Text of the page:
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Thread: I beg to differ

  1. Back To Top    #1

    Join Date
    Oct 2007
    Valrico, FL

    I beg to differ

    Recently I posted a possible reason for changes in the stabilizer levels in pools that are turbid. Here is my post:

    Another possible reason for the differences in the readings is due to the "algae" eating the stabilizer. Typical scenario: Pool owner finds a white turbid pool, checks CYA to find shock level. CYA measures 40 ppm. Shocks the pool, meanwhile the bugs are munching away on the CYA. Poll finally cleans up, pool owner checks CYA again. Finds the new value at 20 ppm. Probably 15 ppm loss was due to the bugs
    Waterbear then said in reply:

    Algae does NOT eat CYA. CYA is consumed by anerobic (oxygen hating) denitrifying bacteria that are commonly found in soil. For this to work the pool MUST be stagnant because any circulation would increase the oxygen and the bacteria would die! This is why CYA sometimes disappears in a closed pool during the winter. The water is NOT circulating and is stagnant so the aerobic bacteria can grow. Also, this is a slow process and does not happen in the matter of just a week or two.

    The effect you are talking about above is from the clouding of the water from the algae and it's interference with the CYA test!

    I rest my case!
    Well Mr. Waterbear I beg to differ with you. I have had the exact scenario I described happen to me. And my pool was NEVER stagnant. I agree that the organism(s) in question are probably not algae. That is why I place that word in quotes. And if it happened in my pool it can happen in another.
    7,500 gal, IG pool, L shape 22' x 15', 1.5 hp pump, cartridge filter, AquaPlus SWG/Controller, Pebble-Tec liner.

  2. Back To Top    #2
    JasonLion's Avatar
    Join Date
    May 2007
    Silver Spring, MD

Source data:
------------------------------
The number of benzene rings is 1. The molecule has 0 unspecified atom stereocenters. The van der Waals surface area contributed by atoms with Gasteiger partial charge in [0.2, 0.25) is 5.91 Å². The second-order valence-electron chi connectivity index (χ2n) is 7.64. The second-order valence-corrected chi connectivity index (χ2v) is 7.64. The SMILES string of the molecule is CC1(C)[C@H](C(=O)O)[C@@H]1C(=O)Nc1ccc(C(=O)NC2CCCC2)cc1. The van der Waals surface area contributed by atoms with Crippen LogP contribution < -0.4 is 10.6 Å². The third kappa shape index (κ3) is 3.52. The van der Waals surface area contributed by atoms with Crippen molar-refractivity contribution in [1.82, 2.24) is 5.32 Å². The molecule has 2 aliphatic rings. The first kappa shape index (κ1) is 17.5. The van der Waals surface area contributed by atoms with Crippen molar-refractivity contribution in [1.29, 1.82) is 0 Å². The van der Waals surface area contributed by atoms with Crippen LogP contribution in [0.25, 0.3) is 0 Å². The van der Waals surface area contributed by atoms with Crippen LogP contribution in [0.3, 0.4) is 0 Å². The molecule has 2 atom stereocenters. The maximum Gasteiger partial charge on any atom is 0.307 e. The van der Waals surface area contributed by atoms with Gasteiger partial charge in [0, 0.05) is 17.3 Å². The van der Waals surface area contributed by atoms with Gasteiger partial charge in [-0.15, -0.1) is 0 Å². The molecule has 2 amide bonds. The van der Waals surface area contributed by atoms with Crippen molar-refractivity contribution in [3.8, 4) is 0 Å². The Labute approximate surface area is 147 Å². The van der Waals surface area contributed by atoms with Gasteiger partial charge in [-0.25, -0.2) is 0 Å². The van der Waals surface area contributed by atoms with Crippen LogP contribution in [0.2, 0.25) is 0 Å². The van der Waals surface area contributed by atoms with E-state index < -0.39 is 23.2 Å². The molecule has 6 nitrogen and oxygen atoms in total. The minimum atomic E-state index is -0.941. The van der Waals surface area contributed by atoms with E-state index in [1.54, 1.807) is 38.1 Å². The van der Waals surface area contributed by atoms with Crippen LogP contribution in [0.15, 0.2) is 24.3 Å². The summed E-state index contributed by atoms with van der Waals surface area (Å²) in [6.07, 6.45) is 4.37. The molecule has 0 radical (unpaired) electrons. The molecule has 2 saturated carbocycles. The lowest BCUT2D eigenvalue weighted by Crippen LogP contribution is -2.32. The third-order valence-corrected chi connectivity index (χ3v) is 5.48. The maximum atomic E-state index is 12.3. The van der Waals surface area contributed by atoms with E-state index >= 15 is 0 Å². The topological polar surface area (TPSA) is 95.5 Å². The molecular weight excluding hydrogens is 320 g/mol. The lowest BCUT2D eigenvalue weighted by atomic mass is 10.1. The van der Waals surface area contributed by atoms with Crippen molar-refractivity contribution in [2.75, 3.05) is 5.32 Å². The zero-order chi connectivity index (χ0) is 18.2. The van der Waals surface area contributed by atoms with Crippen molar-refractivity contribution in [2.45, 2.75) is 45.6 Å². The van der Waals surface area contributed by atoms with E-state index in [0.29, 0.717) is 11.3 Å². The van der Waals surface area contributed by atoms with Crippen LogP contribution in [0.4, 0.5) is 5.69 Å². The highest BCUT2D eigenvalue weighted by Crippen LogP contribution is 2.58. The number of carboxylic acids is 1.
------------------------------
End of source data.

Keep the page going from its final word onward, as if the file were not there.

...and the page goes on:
Re: I beg to differ

    There have been three or four reported cases of CYA disappearing this season with no obvious cause, and small numbers of similar incidents have been reported in other years.

    The three most common causes of CYA disappearing during the season are: testing error, taking the initial reading when the water is murky and thus getting a higher reading than the actual level, and water replacement lowering the CYA level (typically from a leak combined with an autofill system).

    However, even taking the know causes into account, there are still a few incidents each year where the drop in CYA level can not be accounted for. While these unaccountable incidents appear to be related to algae in some way, it isn't obvious how they actually happen.
    19K gal, vinyl, 1/2 HP WhisperFlo pump, 200 sqft cartridge filter, AutoPilot Digital SWG, Dolphin Dynamic cleaning robot
    Creator of PoolMath and Pool Calculator. Other handy links: Support this site, TF Test Kits, Pool School

  3. Back To Top    #3
    ivyleager's Avatar
    Join Date
    Sep 2007

    Re: I beg to differ

    I had used pucks extensively initially with my pool. After 1.5 seasons, the CYA was reading 100. I am on a well, and while I filled my pool from it and currently top it off, I don't relish dumping and refilling. I got used to using a lot of chlorine at the end of the second season when I found PoolForum. That winter, I did not officially close my pool. Turned the pump on when temps got low over the winter, which isn't very frequent here in NC. By late spring, I neglected adding chlorine to the pool as soon as I should have and had an slight algae episode. Didn't take more than 4 days to clear. Once I turned it around and retested chemicals, my CYA was 30ppm.

    Yes, the pool was stagnant, except for a handfull of days when temps dipped to freezing. No, there was no debris in the pool as I kept the leaves and crud out that whole off season. Scotts Lawn service had been around prior to the algae bloom, but they blow off any products that get on the pavers and decking. Could some of their fertilizer have acted as an anaerobic agent?
    36 x 18 IG vinyl, 25K, 1 HP pump, sand filter
    1 skimmer, 2 returns, no main drain
    Old school: PoolSolutions test kit

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